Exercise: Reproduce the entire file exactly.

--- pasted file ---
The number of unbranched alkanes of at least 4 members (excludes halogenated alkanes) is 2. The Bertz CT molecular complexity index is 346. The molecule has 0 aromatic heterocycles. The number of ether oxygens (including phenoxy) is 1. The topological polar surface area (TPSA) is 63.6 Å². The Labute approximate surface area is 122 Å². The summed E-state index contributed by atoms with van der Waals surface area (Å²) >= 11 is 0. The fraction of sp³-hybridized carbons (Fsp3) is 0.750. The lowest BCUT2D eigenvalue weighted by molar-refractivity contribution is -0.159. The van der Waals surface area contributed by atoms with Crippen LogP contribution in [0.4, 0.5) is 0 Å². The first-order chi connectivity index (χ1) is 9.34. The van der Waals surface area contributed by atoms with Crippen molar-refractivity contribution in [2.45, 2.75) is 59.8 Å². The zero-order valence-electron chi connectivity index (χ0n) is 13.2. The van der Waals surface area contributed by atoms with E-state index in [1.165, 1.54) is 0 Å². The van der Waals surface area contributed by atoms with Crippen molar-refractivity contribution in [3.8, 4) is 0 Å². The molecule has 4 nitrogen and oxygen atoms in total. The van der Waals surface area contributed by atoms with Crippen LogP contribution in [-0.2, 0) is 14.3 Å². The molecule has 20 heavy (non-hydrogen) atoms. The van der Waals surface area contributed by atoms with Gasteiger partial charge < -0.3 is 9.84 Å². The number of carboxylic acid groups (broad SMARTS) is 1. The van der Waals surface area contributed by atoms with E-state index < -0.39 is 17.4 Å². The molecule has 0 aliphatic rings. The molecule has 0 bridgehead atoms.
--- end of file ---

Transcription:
The number of unbranched alkanes of at least 4 members (excludes halogenated alkanes) is 2. The Bertz CT molecular complexity index is 346. The molecule has 0 aromatic heterocycles. The number of ether oxygens (including phenoxy) is 1. The topological polar surface area (TPSA) is 63.6 Å². The Labute approximate surface area is 122 Å². The summed E-state index contributed by atoms with van der Waals surface area (Å²) >= 11 is 0. The fraction of sp³-hybridized carbons (Fsp3) is 0.750. The lowest BCUT2D eigenvalue weighted by molar-refractivity contribution is -0.159. The van der Waals surface area contributed by atoms with Crippen LogP contribution in [0.4, 0.5) is 0 Å². The first-order chi connectivity index (χ1) is 9.34. The van der Waals surface area contributed by atoms with Crippen molar-refractivity contribution in [2.45, 2.75) is 59.8 Å². The zero-order valence-electron chi connectivity index (χ0n) is 13.2. The van der Waals surface area contributed by atoms with E-state index in [1.165, 1.54) is 0 Å². The van der Waals surface area contributed by atoms with Crippen molar-refractivity contribution in [3.8, 4) is 0 Å². The molecule has 4 nitrogen and oxygen atoms in total. The van der Waals surface area contributed by atoms with Crippen LogP contribution in [-0.2, 0) is 14.3 Å². The molecule has 20 heavy (non-hydrogen) atoms. The van der Waals surface area contributed by atoms with Gasteiger partial charge < -0.3 is 9.84 Å². The number of carboxylic acid groups (broad SMARTS) is 1. The van der Waals surface area contributed by atoms with E-state index < -0.39 is 17.4 Å². The molecule has 0 aliphatic rings. The molecule has 0 bridgehead atoms.